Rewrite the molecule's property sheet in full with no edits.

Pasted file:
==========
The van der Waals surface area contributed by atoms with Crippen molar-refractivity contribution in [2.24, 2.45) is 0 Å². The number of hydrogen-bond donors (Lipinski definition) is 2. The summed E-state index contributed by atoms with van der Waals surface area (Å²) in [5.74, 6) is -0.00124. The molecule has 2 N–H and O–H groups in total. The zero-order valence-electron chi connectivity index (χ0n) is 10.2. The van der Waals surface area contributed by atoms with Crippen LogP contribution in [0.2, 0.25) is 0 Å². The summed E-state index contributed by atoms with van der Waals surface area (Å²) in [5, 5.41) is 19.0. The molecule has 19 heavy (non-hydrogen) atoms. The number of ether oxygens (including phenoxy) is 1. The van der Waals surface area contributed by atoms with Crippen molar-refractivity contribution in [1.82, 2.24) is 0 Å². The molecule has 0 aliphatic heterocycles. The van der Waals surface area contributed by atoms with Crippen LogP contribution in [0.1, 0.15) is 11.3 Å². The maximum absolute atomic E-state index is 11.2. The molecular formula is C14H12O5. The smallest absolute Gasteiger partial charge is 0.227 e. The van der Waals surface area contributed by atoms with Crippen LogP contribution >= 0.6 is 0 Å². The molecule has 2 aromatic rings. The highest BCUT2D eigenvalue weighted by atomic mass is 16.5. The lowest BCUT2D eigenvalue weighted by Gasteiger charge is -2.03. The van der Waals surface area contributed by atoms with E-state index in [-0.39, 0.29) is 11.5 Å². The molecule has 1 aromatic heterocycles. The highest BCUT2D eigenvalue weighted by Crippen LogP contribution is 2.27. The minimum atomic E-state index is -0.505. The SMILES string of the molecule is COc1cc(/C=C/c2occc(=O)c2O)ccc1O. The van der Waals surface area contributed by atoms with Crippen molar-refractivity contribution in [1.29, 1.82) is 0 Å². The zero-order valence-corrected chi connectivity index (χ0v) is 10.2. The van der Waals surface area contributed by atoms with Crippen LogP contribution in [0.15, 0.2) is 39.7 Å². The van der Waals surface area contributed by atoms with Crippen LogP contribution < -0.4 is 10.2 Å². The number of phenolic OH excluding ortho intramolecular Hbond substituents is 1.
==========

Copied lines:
The van der Waals surface area contributed by atoms with Crippen molar-refractivity contribution in [2.24, 2.45) is 0 Å². The number of hydrogen-bond donors (Lipinski definition) is 2. The summed E-state index contributed by atoms with van der Waals surface area (Å²) in [5.74, 6) is -0.00124. The molecule has 2 N–H and O–H groups in total. The zero-order valence-electron chi connectivity index (χ0n) is 10.2. The van der Waals surface area contributed by atoms with Crippen LogP contribution in [0.2, 0.25) is 0 Å². The summed E-state index contributed by atoms with van der Waals surface area (Å²) in [5, 5.41) is 19.0. The molecule has 19 heavy (non-hydrogen) atoms. The number of ether oxygens (including phenoxy) is 1. The van der Waals surface area contributed by atoms with Crippen molar-refractivity contribution in [1.82, 2.24) is 0 Å². The molecule has 0 aliphatic heterocycles. The van der Waals surface area contributed by atoms with Crippen LogP contribution in [0.1, 0.15) is 11.3 Å². The maximum absolute atomic E-state index is 11.2. The molecular formula is C14H12O5. The smallest absolute Gasteiger partial charge is 0.227 e. The van der Waals surface area contributed by atoms with Crippen LogP contribution >= 0.6 is 0 Å². The molecule has 2 aromatic rings. The highest BCUT2D eigenvalue weighted by atomic mass is 16.5. The lowest BCUT2D eigenvalue weighted by Gasteiger charge is -2.03. The van der Waals surface area contributed by atoms with E-state index in [-0.39, 0.29) is 11.5 Å². The molecule has 1 aromatic heterocycles. The highest BCUT2D eigenvalue weighted by Crippen LogP contribution is 2.27. The minimum atomic E-state index is -0.505. The SMILES string of the molecule is COc1cc(/C=C/c2occc(=O)c2O)ccc1O. The van der Waals surface area contributed by atoms with Crippen molar-refractivity contribution in [1.29, 1.82) is 0 Å². The zero-order valence-corrected chi connectivity index (χ0v) is 10.2. The van der Waals surface area contributed by atoms with Crippen LogP contribution in [0.15, 0.2) is 39.7 Å². The van der Waals surface area contributed by atoms with Crippen LogP contribution < -0.4 is 10.2 Å². The number of phenolic OH excluding ortho intramolecular Hbond substituents is 1.